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In Brazil, the production of bioethanol is based on sugar cane as feedstock, in the US and Europe, bioethanol is produced primarily from starch (cereal and corn).

The European market in biofuels is expected to increase considerably in the near future. Within the next decade, a wider use of renewable transportation fuels is stipulated by current EU policies. Therefore, a growing interest in the use of alternative feedstocks for ethanol production, including lignocellulosic materials is observed.

Renewable feedstocks, containing lignocelluloses (e.g. wood, hay, corn stover and straw) are also potential materials for producing alcohol. In renewable feedstocks (e.g. old wood, straw, grass), the majority of nongrain carbohydrate is available in the form of cellulose and hemicellulose, which primarily have to be broken down into sugars for subsequently being fermented by yeast cells.

Cellulose, an organic compound, is the main component of the primary cell wall of plants. This polysaccharide consists of a linear chain of hundreds to thousands of glucose units.

Hemicellulose can be any of several heteropolymers, existing in almost all plant cell walls along with cellulose. Cellulose is more resistant to hydrolysis, due to its crystalline and strong organization. However, hemicellulose can be easily hydrolyzed by dilute acid or base. Another method for hydrolysis (saccharification) of cellulosic material is the use of special enzymes – so-called cellulases.

After hydrolysis (saccharification), the obtained sugar solution can be fermented to alcohol with yeast cells.

As the process of biological and enzymatic sugar production from lignocellulosic materials is a naturally very slowly occurring process, it can be sped up through a process, called "Steam Explosion".

The "Steam Explosion" procedure has already been developed in the 1980s. The principle of this technology is, that lignocellulosic material (e.g. straw) is heated up to 180 °C under high pressure. After a period of time, the pressure is suddenly relaxed. This leads to a disruption of the cellulosic filaments, which then become available for enzymatic hydrolysis into basic sugar subunits. Finally, the obtained sugar solution (after hydrolysis) can be fermented into alcohol (bioethanol), just as in conventional procedures for bioethanol production of 1stgeneration.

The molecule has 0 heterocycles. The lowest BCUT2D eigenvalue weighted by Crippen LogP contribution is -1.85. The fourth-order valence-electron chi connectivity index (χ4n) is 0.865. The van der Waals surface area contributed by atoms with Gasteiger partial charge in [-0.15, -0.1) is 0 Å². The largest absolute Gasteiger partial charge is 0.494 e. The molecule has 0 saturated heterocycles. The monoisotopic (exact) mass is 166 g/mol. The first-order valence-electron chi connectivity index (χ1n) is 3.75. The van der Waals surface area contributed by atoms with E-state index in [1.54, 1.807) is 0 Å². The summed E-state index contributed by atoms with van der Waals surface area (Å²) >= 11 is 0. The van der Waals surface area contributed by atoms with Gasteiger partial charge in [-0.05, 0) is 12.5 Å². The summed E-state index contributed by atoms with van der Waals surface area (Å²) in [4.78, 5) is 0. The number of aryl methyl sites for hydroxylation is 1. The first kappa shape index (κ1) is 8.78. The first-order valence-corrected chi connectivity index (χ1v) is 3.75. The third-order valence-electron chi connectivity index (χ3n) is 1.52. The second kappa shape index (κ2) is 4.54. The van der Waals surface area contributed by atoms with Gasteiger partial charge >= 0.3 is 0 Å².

Figure 1: Schematic demonstration of the 2nd generation bioethanol production process, using lignocellulosic material.

Because of being the most abundant reproducible resource on Earth, lignocellulosic biomass (e.g. corn stover, straw), wood and energy crops are attractive feedstocks (materials) for bioethanol production. Additionally, those feedstocks are of 

  • high yields
  • low costs
  • good suitability for low quality land
  • low environmental impacts.

Basic chemistry 

Lignocellulosic biomass chemically consists of three basic polymers:

  • Cellulose (C6H10O5)x
  • Hemicelluloses (e.g. xylan (C5H8O4)m
  • Lignin [C9H10O3- (OCH3)0.9−1.7]n (in trunk, foliage and bark)


Cellulose – a homopolysaccharide, which is composed of β-d-glucopyranose units, linked together by (1→4)-glycosidic bonds – consists of approximately 40 – 50 wt% of dry wood and provides wood´s strength.

The cellulose molecules are linear composed, the β-d-glucopyranose chain units are in a chair conformation. Additionally, the substituents HO−2, HO−3, and CH2OH are oriented equatorially. After removal of water from each glucose-molecule (glucose anhydride), long cellulose chains containing 5,000 – 10,000 glucose units are formed (namely cellobiose units).

Figure 2: Chemical structure of cellulose.


Hemicellulose – also known as polyose – accounts for 25 – 35 % of the dry wood mass. Hemicellulose is a composition of numerous polymerized monosaccharides (e.g. glucose, mannose, galactose, xylose, arabinose, 4-O-methyl glucuronic acid and galacturonic acid residues). However, xylose is the predominant included pentose sugar (C5-sugar).

Figure 3: Chemical structure of hemicellulose.


Lignin is a highly branched, substituted, mononuclear aromatic polymer in the cell walls of certain biomass, which is often bound to adjacent cellulose fibers, forming a lignocellulosic complex. This complex – and also lignin alone – are mostly resistant to conversion, using microorganisms, as well as chemical reagents.

Figure 4: Chemical structure of lignin.

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